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06 Apr 2018

'Sugar Tax' comes into force – will benefit sports at schools
BY Tom Walker

Revenues from the tax have been ring-fenced to fund sport initiatives and new facilities at schools

Revenues from the tax have been ring-fenced to fund sport initiatives and new facilities at schools

The Soft Drinks Industry Levy has come into effect today (6 April), in a move which the government says will "benefit millions of children across the UK".

Dubbed the 'sugar tax', the levy is a key part of the government’s childhood obesity strategy and was first announced in the 2016 Budget.

The UK joins a handful of nations – such as Mexico, Finland, France and Norway – to have introduced similar taxes.

In England, the new levy revenue will be invested in increasing opportunities for sport in schools, including programmes to encourage physical activity and balanced diets.

The tax was originally expected to raise £520m a year when plans for it were first revealed by then-chancellor George Osborne in 2016.

The tax will raise less than initially expected, however, due to soft drinks companies cutting the amount of sugar they use, meaning that they will escape the full force of the tax.

Estimates by the Treasury based on market data suggest 50 per cent of manufacturers have already reduced the sugar content of their drinks.

As a result, the tax is now expected to raise around £240m each year – less than half of the original estimates.

In his 2017 Budget, however, chancellor Philip Hammond pledged that the government would still increase funding of sport in schools by “the full £1bn we originally expected from the levy” by 2020.

Speaking today (6 April), Exchequer secretary to the Treasury, Robert Jenrick, confirmed that the revenue from the tax would be ring-fenced and spent on sport and healthy living activities at school.

"All revenues raised through the levy will directly fund new sports facilities in schools as well as healthy breakfast clubs, ensuring children lead healthier lives," Jenrick said.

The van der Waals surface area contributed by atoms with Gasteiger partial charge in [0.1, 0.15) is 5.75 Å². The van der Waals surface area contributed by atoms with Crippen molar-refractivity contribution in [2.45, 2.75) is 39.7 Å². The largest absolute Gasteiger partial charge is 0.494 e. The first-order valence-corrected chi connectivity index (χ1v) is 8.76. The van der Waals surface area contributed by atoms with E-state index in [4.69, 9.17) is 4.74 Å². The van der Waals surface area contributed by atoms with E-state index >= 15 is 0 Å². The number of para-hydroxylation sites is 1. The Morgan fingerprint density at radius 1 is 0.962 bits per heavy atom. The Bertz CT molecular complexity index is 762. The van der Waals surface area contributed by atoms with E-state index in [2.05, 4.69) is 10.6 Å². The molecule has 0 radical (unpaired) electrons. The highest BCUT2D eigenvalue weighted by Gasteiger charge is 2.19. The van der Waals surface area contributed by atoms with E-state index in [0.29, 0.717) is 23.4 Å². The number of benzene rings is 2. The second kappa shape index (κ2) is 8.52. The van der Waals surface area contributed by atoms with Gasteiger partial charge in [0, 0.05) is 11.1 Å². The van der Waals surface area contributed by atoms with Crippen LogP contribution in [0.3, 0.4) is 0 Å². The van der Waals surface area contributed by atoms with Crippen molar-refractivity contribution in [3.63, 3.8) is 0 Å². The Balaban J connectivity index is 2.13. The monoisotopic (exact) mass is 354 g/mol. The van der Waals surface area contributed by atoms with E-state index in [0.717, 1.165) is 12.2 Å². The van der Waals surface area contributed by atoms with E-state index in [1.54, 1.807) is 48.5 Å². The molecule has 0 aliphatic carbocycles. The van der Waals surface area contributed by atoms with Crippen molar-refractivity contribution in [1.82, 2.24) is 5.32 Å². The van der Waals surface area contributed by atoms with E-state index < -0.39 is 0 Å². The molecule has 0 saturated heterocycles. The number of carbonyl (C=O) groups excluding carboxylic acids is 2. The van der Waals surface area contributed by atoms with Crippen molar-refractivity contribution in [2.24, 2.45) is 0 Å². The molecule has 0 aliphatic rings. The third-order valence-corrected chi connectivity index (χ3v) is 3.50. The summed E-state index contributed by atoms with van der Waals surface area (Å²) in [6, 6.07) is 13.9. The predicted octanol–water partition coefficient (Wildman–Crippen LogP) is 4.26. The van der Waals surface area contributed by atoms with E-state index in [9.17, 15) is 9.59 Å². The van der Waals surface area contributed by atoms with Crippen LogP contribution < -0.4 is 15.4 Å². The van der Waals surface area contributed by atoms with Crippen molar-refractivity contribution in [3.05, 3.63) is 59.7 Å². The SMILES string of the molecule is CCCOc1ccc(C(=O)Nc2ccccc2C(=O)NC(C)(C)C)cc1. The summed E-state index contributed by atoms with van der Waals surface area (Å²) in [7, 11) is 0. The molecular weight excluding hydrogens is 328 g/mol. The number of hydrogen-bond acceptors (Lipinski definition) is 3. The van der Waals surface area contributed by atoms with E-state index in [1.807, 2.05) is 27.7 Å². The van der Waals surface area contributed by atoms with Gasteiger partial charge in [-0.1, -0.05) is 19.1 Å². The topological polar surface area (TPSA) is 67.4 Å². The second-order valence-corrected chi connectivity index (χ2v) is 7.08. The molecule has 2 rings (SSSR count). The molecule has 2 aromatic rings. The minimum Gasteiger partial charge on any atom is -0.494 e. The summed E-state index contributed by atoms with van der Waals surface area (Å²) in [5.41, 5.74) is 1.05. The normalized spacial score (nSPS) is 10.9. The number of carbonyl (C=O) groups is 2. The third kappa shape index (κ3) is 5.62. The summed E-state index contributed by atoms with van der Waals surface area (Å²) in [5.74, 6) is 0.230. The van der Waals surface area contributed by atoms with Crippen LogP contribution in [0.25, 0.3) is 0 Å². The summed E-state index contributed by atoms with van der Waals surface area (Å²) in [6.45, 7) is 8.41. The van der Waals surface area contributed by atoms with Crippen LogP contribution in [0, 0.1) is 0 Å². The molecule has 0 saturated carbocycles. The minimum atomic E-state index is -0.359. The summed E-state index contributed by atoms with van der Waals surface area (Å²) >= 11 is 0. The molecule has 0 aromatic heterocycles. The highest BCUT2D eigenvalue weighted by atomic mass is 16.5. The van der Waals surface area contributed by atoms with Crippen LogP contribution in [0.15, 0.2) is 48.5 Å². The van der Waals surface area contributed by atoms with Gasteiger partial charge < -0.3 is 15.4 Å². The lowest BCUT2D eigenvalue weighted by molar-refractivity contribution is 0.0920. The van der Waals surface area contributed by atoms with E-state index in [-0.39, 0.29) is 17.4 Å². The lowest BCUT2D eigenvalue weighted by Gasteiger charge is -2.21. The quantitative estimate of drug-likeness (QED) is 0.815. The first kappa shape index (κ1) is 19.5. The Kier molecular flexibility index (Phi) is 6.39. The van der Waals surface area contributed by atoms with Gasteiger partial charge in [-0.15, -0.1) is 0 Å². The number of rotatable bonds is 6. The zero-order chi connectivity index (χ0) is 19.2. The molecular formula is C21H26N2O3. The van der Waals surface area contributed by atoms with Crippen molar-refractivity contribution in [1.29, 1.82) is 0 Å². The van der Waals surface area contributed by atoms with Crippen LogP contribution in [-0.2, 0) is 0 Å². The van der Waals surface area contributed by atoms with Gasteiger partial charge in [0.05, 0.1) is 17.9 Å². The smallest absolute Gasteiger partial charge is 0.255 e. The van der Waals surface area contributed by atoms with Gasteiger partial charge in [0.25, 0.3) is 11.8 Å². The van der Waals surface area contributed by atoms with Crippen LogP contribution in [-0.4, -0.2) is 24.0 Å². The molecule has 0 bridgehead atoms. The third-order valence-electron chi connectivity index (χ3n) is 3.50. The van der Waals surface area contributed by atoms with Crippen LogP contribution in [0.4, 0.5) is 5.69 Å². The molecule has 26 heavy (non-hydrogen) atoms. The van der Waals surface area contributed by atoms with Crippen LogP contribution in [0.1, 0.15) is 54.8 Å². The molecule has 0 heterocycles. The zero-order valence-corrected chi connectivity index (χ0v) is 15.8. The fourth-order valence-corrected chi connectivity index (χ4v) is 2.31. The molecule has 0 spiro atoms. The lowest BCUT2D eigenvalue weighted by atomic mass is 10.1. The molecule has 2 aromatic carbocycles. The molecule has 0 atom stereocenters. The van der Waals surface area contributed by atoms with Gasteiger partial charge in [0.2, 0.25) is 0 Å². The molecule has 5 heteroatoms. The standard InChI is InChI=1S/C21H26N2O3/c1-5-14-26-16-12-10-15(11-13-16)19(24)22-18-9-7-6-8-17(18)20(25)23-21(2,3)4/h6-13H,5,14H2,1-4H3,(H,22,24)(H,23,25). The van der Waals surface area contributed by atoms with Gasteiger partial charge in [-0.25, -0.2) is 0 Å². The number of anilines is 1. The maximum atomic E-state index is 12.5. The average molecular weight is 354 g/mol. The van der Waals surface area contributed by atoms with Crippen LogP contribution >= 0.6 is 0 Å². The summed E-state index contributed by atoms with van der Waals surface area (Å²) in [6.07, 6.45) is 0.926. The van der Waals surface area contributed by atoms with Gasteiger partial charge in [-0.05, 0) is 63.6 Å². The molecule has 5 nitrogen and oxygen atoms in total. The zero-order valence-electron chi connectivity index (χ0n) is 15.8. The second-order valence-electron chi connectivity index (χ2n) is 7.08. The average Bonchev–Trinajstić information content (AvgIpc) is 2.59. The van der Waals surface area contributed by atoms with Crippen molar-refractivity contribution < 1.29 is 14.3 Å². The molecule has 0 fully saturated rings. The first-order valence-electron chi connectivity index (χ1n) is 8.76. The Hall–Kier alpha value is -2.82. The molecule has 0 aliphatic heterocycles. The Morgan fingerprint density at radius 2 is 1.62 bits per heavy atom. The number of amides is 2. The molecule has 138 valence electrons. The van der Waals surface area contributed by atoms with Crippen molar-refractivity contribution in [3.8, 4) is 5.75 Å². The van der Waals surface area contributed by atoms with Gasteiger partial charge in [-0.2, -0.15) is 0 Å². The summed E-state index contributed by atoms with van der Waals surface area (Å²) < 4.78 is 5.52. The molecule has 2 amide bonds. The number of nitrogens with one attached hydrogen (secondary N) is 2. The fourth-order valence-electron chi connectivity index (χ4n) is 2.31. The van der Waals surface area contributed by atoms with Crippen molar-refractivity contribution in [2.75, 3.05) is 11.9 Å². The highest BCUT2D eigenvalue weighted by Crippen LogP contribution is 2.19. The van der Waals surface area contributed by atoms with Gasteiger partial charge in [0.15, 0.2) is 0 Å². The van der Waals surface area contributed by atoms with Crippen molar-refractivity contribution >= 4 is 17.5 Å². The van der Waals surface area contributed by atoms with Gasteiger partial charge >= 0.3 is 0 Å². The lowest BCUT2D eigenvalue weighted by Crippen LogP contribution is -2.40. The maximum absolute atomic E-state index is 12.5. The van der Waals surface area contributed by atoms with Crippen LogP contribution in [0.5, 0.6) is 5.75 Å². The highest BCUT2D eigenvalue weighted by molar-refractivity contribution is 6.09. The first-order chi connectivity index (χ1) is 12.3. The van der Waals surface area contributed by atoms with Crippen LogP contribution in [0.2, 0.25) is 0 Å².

Public Health Minister, Steve Brine, added: "Our teenagers consume nearly a bathtub of sugary drinks each year on average, fuelling a worrying obesity trend in this country.

"The Soft Drinks Industry Levy is a ground-breaking policy that will help to reduce sugar intake, while funding sports programmes."

The tax has already had an effect on the funding of school sports and physical education.

In November 2017, The Department for Education (DfE) announced that funding for PE and sport in primary schools would be doubled to £320m a year thanks to additional revenue from the tax.

The extra funding will result in schools with 16 or fewer eligible pupils receiving £1,000 per pupil and schools with 17 or more eligible pupils receiving £16,000 – with £10 added per pupil.

In Scotland, Wales and Northern Ireland – where devolved governments decide on tax – the way the sugar tax revenue will be spent will be decided using the Barnett formula.

The UK has one of the highest obesity rates among developed countries and the rates are currently getting worse.

By 2050, it is estimated that more than 35 per cent of boys and 20 per cent of girls aged 6-10 are expected to be obese.

The estimated obesity-related costs to the NHS is over £6bn.

The 'Sugar Tax' – who will pay it?

• Drinks with 5g of sugar per 100ml will face a lower rate of tax, 18p per litre

• Those with more than 8g per 100ml will face a higher rate, 24p per litre

• Pure fruit juices will be exempt as they do not carry added sugar, while drinks with a high milk content will also be exempt due to their calcium content



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